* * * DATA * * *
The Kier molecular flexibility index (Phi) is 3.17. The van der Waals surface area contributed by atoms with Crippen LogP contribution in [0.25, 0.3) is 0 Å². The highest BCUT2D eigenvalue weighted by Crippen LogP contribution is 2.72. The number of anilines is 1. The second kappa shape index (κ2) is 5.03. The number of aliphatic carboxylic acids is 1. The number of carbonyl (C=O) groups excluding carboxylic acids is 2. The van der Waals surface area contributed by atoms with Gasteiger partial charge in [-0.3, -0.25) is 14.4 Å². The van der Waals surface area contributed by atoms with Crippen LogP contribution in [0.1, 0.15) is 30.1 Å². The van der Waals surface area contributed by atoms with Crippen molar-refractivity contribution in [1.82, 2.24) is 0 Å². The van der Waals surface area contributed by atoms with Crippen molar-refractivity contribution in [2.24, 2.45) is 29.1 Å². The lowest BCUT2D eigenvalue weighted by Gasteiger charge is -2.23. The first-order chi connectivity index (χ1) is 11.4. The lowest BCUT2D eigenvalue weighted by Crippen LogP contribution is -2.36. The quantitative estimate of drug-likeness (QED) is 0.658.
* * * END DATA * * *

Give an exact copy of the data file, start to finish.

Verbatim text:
The Kier molecular flexibility index (Phi) is 3.17. The van der Waals surface area contributed by atoms with Crippen LogP contribution in [0.25, 0.3) is 0 Å². The highest BCUT2D eigenvalue weighted by Crippen LogP contribution is 2.72. The number of anilines is 1. The second kappa shape index (κ2) is 5.03. The number of aliphatic carboxylic acids is 1. The number of carbonyl (C=O) groups excluding carboxylic acids is 2. The van der Waals surface area contributed by atoms with Gasteiger partial charge in [-0.3, -0.25) is 14.4 Å². The van der Waals surface area contributed by atoms with Crippen LogP contribution in [0.1, 0.15) is 30.1 Å². The van der Waals surface area contributed by atoms with Crippen molar-refractivity contribution in [1.82, 2.24) is 0 Å². The van der Waals surface area contributed by atoms with Crippen molar-refractivity contribution in [2.24, 2.45) is 29.1 Å². The lowest BCUT2D eigenvalue weighted by Gasteiger charge is -2.23. The first-order chi connectivity index (χ1) is 11.4. The lowest BCUT2D eigenvalue weighted by Crippen LogP contribution is -2.36. The quantitative estimate of drug-likeness (QED) is 0.658.